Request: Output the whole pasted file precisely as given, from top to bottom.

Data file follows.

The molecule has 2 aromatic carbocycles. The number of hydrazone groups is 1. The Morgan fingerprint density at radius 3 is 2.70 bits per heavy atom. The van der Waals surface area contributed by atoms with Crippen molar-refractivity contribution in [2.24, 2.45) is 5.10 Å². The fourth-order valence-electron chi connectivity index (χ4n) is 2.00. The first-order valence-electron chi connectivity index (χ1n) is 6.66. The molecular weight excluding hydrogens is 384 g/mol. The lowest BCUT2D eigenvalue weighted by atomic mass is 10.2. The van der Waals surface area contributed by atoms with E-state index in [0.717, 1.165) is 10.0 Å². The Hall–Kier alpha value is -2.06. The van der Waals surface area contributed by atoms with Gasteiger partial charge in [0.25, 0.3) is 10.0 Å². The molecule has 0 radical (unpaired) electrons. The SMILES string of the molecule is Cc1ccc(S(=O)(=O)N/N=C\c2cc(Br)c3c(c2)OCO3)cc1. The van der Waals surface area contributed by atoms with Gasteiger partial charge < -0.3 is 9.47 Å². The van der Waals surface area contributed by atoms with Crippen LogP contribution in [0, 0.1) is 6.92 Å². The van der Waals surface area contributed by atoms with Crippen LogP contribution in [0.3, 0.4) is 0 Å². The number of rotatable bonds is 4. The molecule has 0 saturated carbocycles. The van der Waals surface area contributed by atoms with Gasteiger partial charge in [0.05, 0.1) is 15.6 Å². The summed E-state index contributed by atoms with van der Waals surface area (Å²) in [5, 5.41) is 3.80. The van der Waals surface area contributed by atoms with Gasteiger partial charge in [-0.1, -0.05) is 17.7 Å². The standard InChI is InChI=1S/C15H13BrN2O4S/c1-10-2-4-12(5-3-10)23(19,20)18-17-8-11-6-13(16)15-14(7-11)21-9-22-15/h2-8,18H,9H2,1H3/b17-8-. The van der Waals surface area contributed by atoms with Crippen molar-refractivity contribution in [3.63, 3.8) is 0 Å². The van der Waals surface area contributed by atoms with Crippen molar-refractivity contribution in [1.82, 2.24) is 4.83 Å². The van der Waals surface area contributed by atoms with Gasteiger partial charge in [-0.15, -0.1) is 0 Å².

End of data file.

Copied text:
The molecule has 2 aromatic carbocycles. The number of hydrazone groups is 1. The Morgan fingerprint density at radius 3 is 2.70 bits per heavy atom. The van der Waals surface area contributed by atoms with Crippen molar-refractivity contribution in [2.24, 2.45) is 5.10 Å². The fourth-order valence-electron chi connectivity index (χ4n) is 2.00. The first-order valence-electron chi connectivity index (χ1n) is 6.66. The molecular weight excluding hydrogens is 384 g/mol. The lowest BCUT2D eigenvalue weighted by atomic mass is 10.2. The van der Waals surface area contributed by atoms with E-state index in [0.717, 1.165) is 10.0 Å². The Hall–Kier alpha value is -2.06. The van der Waals surface area contributed by atoms with Gasteiger partial charge in [0.25, 0.3) is 10.0 Å². The molecule has 0 radical (unpaired) electrons. The SMILES string of the molecule is Cc1ccc(S(=O)(=O)N/N=C\c2cc(Br)c3c(c2)OCO3)cc1. The van der Waals surface area contributed by atoms with Gasteiger partial charge < -0.3 is 9.47 Å². The van der Waals surface area contributed by atoms with Crippen LogP contribution in [0, 0.1) is 6.92 Å². The van der Waals surface area contributed by atoms with Crippen LogP contribution in [0.3, 0.4) is 0 Å². The number of rotatable bonds is 4. The molecule has 0 saturated carbocycles. The van der Waals surface area contributed by atoms with Gasteiger partial charge in [0.05, 0.1) is 15.6 Å². The summed E-state index contributed by atoms with van der Waals surface area (Å²) in [5, 5.41) is 3.80. The van der Waals surface area contributed by atoms with Gasteiger partial charge in [-0.1, -0.05) is 17.7 Å². The standard InChI is InChI=1S/C15H13BrN2O4S/c1-10-2-4-12(5-3-10)23(19,20)18-17-8-11-6-13(16)15-14(7-11)21-9-22-15/h2-8,18H,9H2,1H3/b17-8-. The van der Waals surface area contributed by atoms with Crippen molar-refractivity contribution in [3.63, 3.8) is 0 Å². The van der Waals surface area contributed by atoms with Crippen molar-refractivity contribution in [1.82, 2.24) is 4.83 Å². The van der Waals surface area contributed by atoms with Gasteiger partial charge in [-0.15, -0.1) is 0 Å².